Encrypted PGP Messaging


(Andrew ) #42

I basically outlined what I was getting at in my previous post attempting to articulate threat models and messaging models. My last post may have distracted from that.

###TLDR:

  1. The social and technical landscape has changed since this thread stopped in 2014.
  2. I really like the implementations of PGP notifications by Facebook and the aforementioned WP plugin. Discourse adding that capability would be helpful.
  3. I’d also love to be able to use Discourse messaging secured by something like Signal Protocol so I could avoid Facebook Messenger altogether for private conversations with forum users (currently, we end up shifting back and forth).
  4. My aesthetic preference for encrypting everything likely does not represent most users.

Email notifications with no content leakage would certainly be less useful, but it would alleviate some of the concerns. Thank you for pointing that out.

I don’t think I have anything further to add.


(Sam Saffron) #43

The way I see it this completely solves “Thread Model 3”

Big Data: User email providers (Gmail, Yahoo!, Microsoft, etc.). Transactional email providers (Mandrill, etc.). Attacks on email in transmission or at rest.

I would only be comfortable solving

Directly in the Discourse mobile app (or whatever packaged desktop app).


(Pierre Romera) #44

Hi there,

I work for a consortium of journalists (ICIJ) that investigates on highly sensitive projects. Most known being the Panama Papers and the Paradise Papers.

I’m about to use Discourse to help our network to coordinate and I wonder if anyone ever come out with solution for encrypted private messaging? Our main concern being: if ever the database get leaked, how can we prevent the attackers to read private messages which could reveal sensitive info about our sources.

With our current forum portal, we already setup a “proxy” service in front of our SMTP that uses GPG to automatically encrypt messages for the known keys. If the key for an email has not been provisioned, the email is not sent.

Thanks a ton!


(Jeff Atwood) #45

My suggestion would be to have the actual source info referenced as a general codename – all direct source communication should be through a highly secure medium like Signal.

Derived from

https://techsolidarity.org/resources/congressional_howto.html


(Kane York) #46

Yeah. Where that document says:

Assume that anything you say on Slack or in Twitter direct messages will one day be public.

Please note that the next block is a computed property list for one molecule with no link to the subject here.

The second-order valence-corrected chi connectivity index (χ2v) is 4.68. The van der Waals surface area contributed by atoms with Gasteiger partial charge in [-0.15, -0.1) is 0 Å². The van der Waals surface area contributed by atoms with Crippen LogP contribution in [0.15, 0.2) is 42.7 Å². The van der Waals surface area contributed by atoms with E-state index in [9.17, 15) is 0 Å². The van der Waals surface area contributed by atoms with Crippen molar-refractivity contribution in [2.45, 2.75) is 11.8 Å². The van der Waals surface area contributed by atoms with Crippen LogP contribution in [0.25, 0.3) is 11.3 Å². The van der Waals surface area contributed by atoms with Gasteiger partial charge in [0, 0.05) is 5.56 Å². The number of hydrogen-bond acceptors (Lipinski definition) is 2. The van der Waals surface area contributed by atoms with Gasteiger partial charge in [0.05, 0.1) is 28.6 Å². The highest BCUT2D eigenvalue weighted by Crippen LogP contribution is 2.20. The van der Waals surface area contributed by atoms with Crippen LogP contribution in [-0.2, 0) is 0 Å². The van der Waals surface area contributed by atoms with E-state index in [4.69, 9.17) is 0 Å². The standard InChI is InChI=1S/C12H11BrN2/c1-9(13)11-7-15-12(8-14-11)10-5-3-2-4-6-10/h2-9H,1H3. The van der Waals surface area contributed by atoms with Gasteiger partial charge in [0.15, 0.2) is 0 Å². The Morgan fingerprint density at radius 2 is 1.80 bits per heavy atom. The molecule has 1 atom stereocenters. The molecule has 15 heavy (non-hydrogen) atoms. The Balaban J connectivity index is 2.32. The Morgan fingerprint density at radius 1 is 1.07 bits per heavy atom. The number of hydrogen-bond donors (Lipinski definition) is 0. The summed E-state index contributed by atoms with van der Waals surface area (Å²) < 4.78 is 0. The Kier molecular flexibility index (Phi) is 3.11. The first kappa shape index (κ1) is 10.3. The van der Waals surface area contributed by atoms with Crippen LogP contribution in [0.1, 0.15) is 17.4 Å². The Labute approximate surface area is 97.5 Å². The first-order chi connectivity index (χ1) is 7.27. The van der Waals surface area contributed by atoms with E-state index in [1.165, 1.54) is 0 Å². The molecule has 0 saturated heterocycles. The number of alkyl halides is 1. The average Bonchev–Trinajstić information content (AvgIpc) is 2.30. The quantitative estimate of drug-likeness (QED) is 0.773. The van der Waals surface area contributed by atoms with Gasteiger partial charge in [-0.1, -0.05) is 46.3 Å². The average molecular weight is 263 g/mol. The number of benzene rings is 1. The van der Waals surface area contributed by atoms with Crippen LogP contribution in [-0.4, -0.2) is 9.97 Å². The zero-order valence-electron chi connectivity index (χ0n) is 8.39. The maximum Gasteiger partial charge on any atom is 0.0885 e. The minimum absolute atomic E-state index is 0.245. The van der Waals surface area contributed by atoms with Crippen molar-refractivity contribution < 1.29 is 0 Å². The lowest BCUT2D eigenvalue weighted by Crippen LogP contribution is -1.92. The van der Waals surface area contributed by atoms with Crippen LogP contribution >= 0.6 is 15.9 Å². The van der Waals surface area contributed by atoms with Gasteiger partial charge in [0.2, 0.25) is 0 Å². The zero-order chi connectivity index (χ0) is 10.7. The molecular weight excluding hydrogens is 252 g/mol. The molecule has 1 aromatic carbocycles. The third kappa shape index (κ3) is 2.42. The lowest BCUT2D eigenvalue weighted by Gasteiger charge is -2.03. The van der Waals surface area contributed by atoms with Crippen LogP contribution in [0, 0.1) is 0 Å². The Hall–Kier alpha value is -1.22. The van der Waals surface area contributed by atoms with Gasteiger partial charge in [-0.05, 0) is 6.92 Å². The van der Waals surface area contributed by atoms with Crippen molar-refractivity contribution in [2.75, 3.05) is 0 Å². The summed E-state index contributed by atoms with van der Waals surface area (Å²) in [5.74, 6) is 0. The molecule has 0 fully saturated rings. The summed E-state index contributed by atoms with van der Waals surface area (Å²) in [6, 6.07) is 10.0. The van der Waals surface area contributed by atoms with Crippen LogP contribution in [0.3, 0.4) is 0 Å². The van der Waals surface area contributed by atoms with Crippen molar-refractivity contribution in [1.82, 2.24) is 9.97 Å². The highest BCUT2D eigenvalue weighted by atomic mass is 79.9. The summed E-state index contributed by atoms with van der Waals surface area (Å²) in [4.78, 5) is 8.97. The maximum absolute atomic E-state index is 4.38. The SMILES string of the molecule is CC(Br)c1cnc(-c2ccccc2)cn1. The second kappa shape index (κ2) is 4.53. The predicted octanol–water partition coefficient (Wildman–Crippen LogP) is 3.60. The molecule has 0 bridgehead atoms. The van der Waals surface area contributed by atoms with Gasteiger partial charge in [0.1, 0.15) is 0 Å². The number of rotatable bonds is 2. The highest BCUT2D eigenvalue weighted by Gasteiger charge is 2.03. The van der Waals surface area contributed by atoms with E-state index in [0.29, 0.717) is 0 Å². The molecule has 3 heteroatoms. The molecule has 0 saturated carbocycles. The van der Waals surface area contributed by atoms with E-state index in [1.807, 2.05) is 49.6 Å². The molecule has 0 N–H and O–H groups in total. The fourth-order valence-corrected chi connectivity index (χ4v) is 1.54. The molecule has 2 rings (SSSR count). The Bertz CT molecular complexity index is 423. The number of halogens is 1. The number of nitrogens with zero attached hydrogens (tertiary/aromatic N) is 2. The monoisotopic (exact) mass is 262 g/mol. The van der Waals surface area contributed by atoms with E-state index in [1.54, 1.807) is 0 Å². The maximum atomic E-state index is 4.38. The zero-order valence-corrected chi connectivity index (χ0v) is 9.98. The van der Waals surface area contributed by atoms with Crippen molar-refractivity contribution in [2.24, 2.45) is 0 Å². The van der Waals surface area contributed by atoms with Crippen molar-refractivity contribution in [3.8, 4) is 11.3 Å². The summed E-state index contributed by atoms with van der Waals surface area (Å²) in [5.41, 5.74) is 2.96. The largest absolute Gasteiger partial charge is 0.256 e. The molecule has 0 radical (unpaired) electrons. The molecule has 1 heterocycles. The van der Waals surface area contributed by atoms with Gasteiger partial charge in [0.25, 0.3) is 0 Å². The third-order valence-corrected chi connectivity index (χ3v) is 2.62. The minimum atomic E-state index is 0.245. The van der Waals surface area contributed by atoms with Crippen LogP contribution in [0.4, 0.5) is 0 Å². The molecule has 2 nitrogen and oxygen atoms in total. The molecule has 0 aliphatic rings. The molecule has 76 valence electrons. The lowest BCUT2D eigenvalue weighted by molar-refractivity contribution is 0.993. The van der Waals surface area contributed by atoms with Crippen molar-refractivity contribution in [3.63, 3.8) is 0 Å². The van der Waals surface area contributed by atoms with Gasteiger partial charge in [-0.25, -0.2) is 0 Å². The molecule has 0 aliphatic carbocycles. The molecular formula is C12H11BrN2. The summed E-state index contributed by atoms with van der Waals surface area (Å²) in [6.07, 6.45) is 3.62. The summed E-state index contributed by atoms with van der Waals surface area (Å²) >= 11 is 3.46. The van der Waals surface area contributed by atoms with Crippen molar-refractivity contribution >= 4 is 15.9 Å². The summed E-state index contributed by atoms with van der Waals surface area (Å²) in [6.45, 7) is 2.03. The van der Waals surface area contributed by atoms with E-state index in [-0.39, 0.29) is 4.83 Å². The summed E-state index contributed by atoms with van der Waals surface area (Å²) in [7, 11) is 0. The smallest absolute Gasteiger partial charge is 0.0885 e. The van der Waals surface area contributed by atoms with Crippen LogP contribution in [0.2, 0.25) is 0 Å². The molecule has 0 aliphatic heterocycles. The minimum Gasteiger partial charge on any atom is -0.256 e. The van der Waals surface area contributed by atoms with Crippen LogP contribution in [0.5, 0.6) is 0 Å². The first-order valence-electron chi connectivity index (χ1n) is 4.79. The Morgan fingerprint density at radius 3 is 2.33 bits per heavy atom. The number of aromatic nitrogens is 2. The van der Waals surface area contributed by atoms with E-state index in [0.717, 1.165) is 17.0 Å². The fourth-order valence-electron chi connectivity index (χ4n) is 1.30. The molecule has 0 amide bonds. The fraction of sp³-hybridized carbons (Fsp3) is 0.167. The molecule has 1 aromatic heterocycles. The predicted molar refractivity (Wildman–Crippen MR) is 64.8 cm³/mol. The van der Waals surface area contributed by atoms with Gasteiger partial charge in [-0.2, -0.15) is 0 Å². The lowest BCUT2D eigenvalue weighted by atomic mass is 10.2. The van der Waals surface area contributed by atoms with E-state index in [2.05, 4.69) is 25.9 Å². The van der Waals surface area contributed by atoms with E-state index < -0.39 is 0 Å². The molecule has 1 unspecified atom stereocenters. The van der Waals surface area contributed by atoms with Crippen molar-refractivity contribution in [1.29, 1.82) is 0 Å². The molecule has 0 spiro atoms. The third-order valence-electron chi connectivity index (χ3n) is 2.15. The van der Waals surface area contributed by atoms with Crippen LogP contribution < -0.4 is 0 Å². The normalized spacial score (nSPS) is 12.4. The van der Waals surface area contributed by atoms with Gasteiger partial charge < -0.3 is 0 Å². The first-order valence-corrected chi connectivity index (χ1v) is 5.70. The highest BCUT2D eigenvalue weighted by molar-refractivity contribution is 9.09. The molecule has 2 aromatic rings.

Apply that to Discourse as well.

Discourse is trying to be a facilitator for public discussion and doesn’t put a lot of focus on protecting users from the admins.
As a case in point, the re-naming of “private messages” to “personal messages” – the forum admins need to be able to audit PMs for harassment etc without the abusive participant noticing.

Make sure that your journalists know how to go from a codename & document number to the actual document, and that this actually WORKS, so you don’t have people uploading documents to the forum in order to get their work done.


(Pierre Romera) #47

Yes, we already advise them to use Signal, and of course we have many security instructions like the one @riking mentioned. But each investigation involve hundreds of journalists, not all of them are tech savvy and since there is no ways to ensure they follow our recommendations, we must encrypt as many things as possible to lower risks.


(Jeff Atwood) #48

The main things to check with regards to “database being leaked”:

  • anyone who has admin access to your Discourse can download the DB so limit the number of admins, and perhaps only log in as admin when absolutely required, use a “regular” moderator account typically

  • anyone who can log into your hosting server can directly grab the database, so strictly limit and control who has login credentials to your hosting server.


(Pierre Romera) #49

Gotcha, I’ll limit the number of admin, thanks!

So I suppose no one ever implemented OTR in PM then?


(Jeff Atwood) #50

It’s a very difficult problem space. I’d also STRONGLY recommend (require?) two factor auth for your hosting server login.

(We do support two factor auth in Discourse as well, but admins can override that as a technical support tool, since we don’t yet support printed out backup login codes.)


(Pierre Romera) #51

We have 3-factors of authentication in fact, using our own SSO.


(Felix Freiberger) #52

I’d like to add one point:

  • Keep Discourse and the host up to date. As is the case for any complicated software, sometimes, security vulnerabilities surface that could lead to the database being compromised. Assuming you won’t be the target of sophisticated attacks that specifically target you, quickly installing patches can eliminate most of that risk.

(Sam Saffron) #53

The underlying issue is that you can not trust the server if you want truly secure messaging between members.

This means that the software used to encrypt and decrypt stuff should not be sent from the discourse server.

I second what was said here, you want something like keybase or signal for secure comms, you have to invest in training here. Treat the info you have on Discourse as potentially leaked, there are just too many vectors. People hosting the service, web browser caches on local computers running old exploitable operating systems and so on.

If I was pushed hard to come up with something for journalists discussing highly sensitive info that is Discourse I would

  1. Host the physical server in my house or somewhere I can see it all the time

  2. Use SSL clearly

  3. Only have myself as admin

  4. Enforce limited user agent support, demand everyone use a very specific browser and only allow that user agent on the site, this browser would not store any cached files on local disk

But… even with all of that … signal/keybase is much better on so many levels